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Functional connectivity loss may underlie Parkinson’s cognitive decline

Functional connectivity loss may underlie Parkinson’s cognitive decline

Patients with Parkinson’s disease have deceases in functional connectivity over time and these correlate closely with cognitive decline, research shows. [More]
CMU scientists use Harry Potter book to identify brain activity

CMU scientists use Harry Potter book to identify brain activity

Some people say that reading "Harry Potter and the Sorcerer's Stone" taught them the importance of friends, or that easy decisions are seldom right. Carnegie Mellon University scientists used a chapter of that book to learn a different lesson: identifying what different regions of the brain are doing when people read. [More]
Research findings highlight power of expectations to drive brain activity in Parkinson's patients

Research findings highlight power of expectations to drive brain activity in Parkinson's patients

Learning-related brain activity in Parkinson's patients improves as much in response to a placebo treatment as to real medication, according to a new study by researchers at the University of Colorado Boulder and Columbia University. [More]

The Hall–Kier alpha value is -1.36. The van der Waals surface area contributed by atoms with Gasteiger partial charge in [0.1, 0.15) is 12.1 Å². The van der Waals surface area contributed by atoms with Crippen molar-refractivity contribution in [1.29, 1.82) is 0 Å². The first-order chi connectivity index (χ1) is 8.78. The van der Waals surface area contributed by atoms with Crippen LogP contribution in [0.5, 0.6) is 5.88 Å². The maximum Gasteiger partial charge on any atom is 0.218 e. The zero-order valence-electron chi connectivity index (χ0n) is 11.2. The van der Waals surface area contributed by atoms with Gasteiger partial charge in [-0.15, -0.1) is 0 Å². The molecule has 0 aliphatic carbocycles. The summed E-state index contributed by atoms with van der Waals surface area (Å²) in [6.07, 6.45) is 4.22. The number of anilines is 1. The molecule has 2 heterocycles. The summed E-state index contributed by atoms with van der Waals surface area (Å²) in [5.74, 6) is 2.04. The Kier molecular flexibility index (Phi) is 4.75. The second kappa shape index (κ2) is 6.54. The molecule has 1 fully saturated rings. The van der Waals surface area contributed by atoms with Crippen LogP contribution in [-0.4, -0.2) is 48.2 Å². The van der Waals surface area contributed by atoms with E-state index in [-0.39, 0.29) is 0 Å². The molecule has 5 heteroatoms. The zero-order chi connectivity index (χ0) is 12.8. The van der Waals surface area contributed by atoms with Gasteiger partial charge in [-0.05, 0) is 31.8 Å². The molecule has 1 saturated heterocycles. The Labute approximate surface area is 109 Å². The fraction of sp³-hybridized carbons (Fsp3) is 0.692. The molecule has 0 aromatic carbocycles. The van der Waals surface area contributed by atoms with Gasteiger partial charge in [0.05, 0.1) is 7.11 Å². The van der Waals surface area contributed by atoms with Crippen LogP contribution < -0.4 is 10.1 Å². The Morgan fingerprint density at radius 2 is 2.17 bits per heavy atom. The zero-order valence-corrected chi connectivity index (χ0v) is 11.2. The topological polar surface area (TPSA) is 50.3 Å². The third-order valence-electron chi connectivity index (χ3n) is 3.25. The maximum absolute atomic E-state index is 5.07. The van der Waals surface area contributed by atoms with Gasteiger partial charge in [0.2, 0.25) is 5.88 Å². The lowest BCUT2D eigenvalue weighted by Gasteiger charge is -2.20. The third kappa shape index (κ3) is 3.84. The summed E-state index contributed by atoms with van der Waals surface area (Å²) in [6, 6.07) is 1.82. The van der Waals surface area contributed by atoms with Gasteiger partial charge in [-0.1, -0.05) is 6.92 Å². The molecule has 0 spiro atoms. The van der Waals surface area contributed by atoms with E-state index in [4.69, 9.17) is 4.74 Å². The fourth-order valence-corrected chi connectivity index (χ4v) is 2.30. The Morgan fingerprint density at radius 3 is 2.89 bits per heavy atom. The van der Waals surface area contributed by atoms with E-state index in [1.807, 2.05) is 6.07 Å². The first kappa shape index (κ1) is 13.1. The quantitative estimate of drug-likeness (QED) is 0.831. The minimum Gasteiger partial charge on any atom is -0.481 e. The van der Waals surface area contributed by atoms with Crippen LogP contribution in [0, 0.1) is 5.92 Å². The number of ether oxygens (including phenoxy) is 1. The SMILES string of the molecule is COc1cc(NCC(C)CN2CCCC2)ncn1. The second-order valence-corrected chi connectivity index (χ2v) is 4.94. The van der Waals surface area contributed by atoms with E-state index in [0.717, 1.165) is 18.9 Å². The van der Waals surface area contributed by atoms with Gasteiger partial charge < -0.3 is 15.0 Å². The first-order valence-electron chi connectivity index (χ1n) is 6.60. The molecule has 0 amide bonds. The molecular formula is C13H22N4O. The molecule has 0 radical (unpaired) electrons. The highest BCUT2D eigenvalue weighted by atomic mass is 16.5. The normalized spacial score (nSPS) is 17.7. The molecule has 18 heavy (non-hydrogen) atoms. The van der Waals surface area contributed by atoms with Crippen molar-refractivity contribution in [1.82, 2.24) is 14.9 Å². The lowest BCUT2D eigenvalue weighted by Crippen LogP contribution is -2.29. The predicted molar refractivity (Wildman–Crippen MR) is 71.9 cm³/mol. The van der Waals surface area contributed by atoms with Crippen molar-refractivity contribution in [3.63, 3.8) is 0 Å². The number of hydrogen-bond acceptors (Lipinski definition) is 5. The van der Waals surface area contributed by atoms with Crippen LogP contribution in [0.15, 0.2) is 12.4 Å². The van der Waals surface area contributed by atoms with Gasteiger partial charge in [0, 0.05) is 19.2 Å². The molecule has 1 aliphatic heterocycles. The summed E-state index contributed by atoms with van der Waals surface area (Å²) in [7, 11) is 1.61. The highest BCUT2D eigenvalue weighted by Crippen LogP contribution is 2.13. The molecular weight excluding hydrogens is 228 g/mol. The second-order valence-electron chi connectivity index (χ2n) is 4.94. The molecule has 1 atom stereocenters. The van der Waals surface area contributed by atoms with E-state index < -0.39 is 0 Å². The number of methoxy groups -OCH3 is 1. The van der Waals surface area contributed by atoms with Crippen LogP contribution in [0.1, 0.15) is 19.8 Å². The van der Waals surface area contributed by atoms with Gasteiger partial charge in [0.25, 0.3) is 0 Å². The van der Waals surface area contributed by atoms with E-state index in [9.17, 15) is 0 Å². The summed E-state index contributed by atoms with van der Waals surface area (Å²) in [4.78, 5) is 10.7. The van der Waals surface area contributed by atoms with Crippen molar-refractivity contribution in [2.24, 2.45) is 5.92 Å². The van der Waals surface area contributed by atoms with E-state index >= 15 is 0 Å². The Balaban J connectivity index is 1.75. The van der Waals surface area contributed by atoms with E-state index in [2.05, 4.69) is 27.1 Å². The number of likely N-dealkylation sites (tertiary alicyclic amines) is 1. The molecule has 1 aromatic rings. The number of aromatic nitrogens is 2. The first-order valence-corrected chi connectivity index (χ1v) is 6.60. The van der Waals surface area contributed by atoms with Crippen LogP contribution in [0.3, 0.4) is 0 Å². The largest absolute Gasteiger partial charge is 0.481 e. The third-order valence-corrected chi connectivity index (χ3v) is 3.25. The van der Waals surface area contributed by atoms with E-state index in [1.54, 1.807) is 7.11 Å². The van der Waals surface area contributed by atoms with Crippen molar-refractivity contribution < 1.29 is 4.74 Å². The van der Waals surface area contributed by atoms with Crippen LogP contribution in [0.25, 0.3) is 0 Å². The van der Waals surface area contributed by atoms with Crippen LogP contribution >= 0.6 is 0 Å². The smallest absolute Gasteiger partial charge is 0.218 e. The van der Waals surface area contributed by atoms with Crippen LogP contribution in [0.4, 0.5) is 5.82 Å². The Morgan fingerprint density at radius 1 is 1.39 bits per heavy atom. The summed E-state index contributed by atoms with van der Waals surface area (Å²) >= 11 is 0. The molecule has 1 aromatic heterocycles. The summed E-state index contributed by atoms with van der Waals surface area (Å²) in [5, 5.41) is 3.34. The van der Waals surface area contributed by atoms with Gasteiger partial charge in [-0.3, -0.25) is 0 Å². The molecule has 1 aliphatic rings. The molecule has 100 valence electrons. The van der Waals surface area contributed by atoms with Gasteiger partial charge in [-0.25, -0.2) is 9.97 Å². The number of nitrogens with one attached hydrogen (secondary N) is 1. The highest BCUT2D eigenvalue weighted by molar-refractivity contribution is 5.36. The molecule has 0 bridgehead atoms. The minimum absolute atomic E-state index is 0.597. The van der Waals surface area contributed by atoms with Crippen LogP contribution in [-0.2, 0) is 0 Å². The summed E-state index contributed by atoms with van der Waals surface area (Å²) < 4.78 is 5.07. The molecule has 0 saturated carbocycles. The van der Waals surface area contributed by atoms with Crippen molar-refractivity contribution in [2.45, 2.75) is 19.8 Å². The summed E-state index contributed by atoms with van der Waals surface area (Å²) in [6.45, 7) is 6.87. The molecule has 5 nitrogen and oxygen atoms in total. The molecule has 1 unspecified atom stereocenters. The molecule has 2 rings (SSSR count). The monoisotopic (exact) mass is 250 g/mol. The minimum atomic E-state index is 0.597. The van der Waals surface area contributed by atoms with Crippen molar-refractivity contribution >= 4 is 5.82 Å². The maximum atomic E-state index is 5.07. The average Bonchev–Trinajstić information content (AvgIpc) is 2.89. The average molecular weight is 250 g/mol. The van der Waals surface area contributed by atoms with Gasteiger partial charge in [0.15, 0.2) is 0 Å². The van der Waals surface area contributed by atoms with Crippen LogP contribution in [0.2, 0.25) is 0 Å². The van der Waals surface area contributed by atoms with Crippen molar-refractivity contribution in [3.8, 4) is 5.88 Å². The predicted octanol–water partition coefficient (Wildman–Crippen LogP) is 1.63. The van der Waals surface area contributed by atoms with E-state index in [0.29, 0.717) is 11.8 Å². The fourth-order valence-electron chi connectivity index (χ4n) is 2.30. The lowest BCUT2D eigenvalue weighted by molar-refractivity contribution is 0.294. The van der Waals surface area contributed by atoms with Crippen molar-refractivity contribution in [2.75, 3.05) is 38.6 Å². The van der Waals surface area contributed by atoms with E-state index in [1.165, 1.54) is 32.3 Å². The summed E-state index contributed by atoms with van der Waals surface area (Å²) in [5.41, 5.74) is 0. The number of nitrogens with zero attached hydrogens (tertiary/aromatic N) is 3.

InSightec's MRgFUS system approved in Japan for treatment of women with uterine fibroids

InSightec's MRgFUS system approved in Japan for treatment of women with uterine fibroids

Elbit Imaging Ltd. announced today that it was informed by InSightec Ltd. that Japan's Ministry of Health, Labor and Welfare (MHLW) has approved InSightec's MR-guided Focused Ultrasound (MRgFUS) system for the treatment of pain palliation caused by bone metastases and advanced treatment for women with uterine fibroids. [More]
Flexure-based Electromagnetic Linear Actuator featured in 2014 R&D 100 Awards

Flexure-based Electromagnetic Linear Actuator featured in 2014 R&D 100 Awards

A Flexure-Based Electromagnetic Linear Actuator (FELA) developed by the Singapore Institute of Manufacturing Technology, a research institute of the Agency for Science, Technology and Research, is the only locally-developed innovation featured in the 2014 R&D 100 Awards, an international competition that recognises the 100 most technologically-significant products introduced into the marketplace over the past year. [More]
Plaque buildup in the arteries associated with mild cognitive impairment

Plaque buildup in the arteries associated with mild cognitive impairment

In a study of nearly 2,000 adults, researchers found that a buildup of plaque in the body's major arteries was associated with mild cognitive impairment. Results of the study conducted at the University of Texas Southwestern Medical Center will be presented next week at the annual meeting of the Radiological Society of North America. [More]
New, enhanced MRI identifies brain injury in BBB of football players following mild concussions